A 1963 clutch fork uses a push rod to fork configuration much like a push rod to rocker arm, basically a ball and half of a socket.  In 1964 the clutch fork was changed to a pinned configuration as shown below.  I decided to install the 1964 configuration simply because it looks like it would be less likely to fail.  I might change my mind later but for now this is what we will use.

All the fasteners I use are new and either stainless steel, Grade 5 or Grade 8. 

Everything is buttoned back up and we have a functioning clutch. 

It won't take too much more before we can Fred Flintstone (Ty's expression) this thing around the block. Stay tuned for that!

Friday, January 7, 2011

Body Alignment, Engine Timing, and a Cracked Exhaust Manifold

Now that the body is back on the frame we are able to see how much work will be needed to align the doors and the hood.  Both doors look real nice, especially along the roof line. 

The hood may require attention but we are not certain.  There are two support rods and two brackets that fit under the nose to help support the electric motors for the headlights.  We have the rods but not the brackets.  We should get the brackets this week and hopefully the misalignment you see will be corrected.  Fingers are crossed on this one.

Proper timing has been questionable since the first time the engine was started.  The vacuum advance canister would either hit the FI unit or the coil bracket depending on which tooth the distributor was sitting on.  We were never able to get the required 10 to 12 degrees before TDC.  It was like we were 1/2 tooth off.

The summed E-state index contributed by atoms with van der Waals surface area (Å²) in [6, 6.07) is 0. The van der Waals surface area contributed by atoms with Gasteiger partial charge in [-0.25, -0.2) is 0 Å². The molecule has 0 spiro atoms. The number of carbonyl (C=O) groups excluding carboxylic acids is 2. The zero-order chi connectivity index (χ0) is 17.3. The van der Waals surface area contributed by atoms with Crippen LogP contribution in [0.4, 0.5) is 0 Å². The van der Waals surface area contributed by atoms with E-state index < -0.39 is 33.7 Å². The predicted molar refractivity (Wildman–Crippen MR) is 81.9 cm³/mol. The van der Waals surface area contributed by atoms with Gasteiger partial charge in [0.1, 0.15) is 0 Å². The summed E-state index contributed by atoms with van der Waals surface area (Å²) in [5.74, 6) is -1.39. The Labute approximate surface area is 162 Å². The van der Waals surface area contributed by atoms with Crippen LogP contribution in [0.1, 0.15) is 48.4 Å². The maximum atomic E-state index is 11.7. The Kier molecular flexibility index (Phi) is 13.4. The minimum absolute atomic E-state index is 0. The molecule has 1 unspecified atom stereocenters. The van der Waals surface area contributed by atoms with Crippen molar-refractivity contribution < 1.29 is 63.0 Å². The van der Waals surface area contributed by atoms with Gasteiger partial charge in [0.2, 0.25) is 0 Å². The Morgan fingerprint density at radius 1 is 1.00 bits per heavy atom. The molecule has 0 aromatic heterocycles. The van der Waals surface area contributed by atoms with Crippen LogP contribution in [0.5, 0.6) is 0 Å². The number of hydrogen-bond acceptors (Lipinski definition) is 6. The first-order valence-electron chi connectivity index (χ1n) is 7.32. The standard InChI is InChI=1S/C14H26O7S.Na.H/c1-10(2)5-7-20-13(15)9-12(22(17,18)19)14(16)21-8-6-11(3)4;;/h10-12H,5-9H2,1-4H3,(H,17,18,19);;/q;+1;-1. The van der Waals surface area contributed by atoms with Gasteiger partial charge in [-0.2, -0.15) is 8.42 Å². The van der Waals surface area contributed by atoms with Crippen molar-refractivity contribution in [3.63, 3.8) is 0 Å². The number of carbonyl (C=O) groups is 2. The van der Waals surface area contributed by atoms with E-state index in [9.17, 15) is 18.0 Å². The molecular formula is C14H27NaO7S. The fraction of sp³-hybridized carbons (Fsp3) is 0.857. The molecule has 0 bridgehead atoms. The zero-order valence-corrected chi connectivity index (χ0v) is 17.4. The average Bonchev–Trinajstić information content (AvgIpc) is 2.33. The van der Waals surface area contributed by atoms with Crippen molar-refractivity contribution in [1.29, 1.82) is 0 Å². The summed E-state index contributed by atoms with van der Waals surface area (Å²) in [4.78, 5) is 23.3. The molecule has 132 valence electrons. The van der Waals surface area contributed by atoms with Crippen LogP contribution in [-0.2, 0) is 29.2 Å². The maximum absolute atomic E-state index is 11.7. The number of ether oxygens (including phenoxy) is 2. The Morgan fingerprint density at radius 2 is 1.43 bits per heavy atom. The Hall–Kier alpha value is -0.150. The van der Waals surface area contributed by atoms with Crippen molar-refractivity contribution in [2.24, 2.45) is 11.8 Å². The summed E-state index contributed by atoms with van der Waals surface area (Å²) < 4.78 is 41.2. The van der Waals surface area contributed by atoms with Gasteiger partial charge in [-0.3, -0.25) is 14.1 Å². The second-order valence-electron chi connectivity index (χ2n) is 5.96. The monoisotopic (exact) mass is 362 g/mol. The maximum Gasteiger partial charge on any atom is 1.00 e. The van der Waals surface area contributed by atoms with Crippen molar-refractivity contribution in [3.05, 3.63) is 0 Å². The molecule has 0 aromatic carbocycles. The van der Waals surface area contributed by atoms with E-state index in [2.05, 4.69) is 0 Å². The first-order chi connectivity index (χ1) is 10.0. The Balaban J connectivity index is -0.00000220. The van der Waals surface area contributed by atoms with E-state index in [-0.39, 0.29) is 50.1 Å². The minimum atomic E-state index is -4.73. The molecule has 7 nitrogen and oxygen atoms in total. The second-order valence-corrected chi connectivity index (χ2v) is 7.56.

It turns out that the distributor can be indexed in half tooth increments by rotating the distributor drive gear 180 degrees.  This is not something you will find in any service manual, you get this type of information from people that live and breath Corvettes.

I get technical and mechanical help from members of the National Corvette Restorers Society, or NCRS.  See their response to my timing issue here .  The engine runs great thanks to their help.

And finally, when I sand blasted and painted the drivers side exhaust manifold I spotted a crack at one of the threaded holes where the manifold and exhaust pipe join.  You can see it on the silver manifold on the left side if you double click the picture.  These are very rare manifolds and I was bumbed when I found the crack.  Fortunately, I was able to find another manifold in excellent condition.  It's the one in the foreground, still unpainted.

After painting the new manifold the swap was made and it looks just like the other one.  Only better.

We will start attaching parts to the body next and we will begin with the clutch and brake pedal assembly.  Brother Jim, this will be the bench top work you suggested.

Monday, January 3, 2011

1963 FI SWC Restoration - You Tube Video

Some of you have had trouble viewing video in the past so I am trying a link to YouTube.  This video was taken January 2, 2011 and starts a new year for our build.  Follow along and see how we do in the new year.